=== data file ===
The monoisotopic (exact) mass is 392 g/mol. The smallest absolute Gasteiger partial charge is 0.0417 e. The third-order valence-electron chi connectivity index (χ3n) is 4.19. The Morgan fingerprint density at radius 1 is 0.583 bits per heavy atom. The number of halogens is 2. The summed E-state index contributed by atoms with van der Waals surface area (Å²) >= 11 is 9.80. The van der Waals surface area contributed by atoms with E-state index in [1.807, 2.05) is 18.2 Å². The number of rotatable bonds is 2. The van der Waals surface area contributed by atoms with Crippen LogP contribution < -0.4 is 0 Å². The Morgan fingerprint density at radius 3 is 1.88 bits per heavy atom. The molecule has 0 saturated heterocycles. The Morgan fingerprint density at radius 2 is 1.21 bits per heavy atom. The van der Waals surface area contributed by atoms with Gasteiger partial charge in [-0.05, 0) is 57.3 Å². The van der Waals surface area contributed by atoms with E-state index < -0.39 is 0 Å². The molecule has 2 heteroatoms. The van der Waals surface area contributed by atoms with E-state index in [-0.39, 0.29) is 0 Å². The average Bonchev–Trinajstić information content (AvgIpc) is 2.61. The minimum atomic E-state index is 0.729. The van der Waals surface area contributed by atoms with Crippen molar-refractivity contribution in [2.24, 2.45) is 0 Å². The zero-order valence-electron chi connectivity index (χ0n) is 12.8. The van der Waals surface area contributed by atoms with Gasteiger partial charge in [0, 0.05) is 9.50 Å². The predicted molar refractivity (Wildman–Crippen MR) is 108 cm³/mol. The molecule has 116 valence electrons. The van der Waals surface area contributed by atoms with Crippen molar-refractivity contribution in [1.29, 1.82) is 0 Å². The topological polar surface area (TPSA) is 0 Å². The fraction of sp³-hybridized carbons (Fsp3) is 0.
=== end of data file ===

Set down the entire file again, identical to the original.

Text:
The monoisotopic (exact) mass is 392 g/mol. The smallest absolute Gasteiger partial charge is 0.0417 e. The third-order valence-electron chi connectivity index (χ3n) is 4.19. The Morgan fingerprint density at radius 1 is 0.583 bits per heavy atom. The number of halogens is 2. The summed E-state index contributed by atoms with van der Waals surface area (Å²) >= 11 is 9.80. The van der Waals surface area contributed by atoms with E-state index in [1.807, 2.05) is 18.2 Å². The number of rotatable bonds is 2. The van der Waals surface area contributed by atoms with Crippen LogP contribution < -0.4 is 0 Å². The Morgan fingerprint density at radius 3 is 1.88 bits per heavy atom. The molecule has 0 saturated heterocycles. The Morgan fingerprint density at radius 2 is 1.21 bits per heavy atom. The van der Waals surface area contributed by atoms with Gasteiger partial charge in [-0.05, 0) is 57.3 Å². The van der Waals surface area contributed by atoms with E-state index < -0.39 is 0 Å². The molecule has 2 heteroatoms. The van der Waals surface area contributed by atoms with E-state index in [-0.39, 0.29) is 0 Å². The average Bonchev–Trinajstić information content (AvgIpc) is 2.61. The minimum atomic E-state index is 0.729. The van der Waals surface area contributed by atoms with Crippen molar-refractivity contribution in [2.24, 2.45) is 0 Å². The zero-order valence-electron chi connectivity index (χ0n) is 12.8. The van der Waals surface area contributed by atoms with Gasteiger partial charge in [0, 0.05) is 9.50 Å². The predicted molar refractivity (Wildman–Crippen MR) is 108 cm³/mol. The molecule has 116 valence electrons. The van der Waals surface area contributed by atoms with Crippen molar-refractivity contribution in [1.29, 1.82) is 0 Å². The topological polar surface area (TPSA) is 0 Å². The fraction of sp³-hybridized carbons (Fsp3) is 0.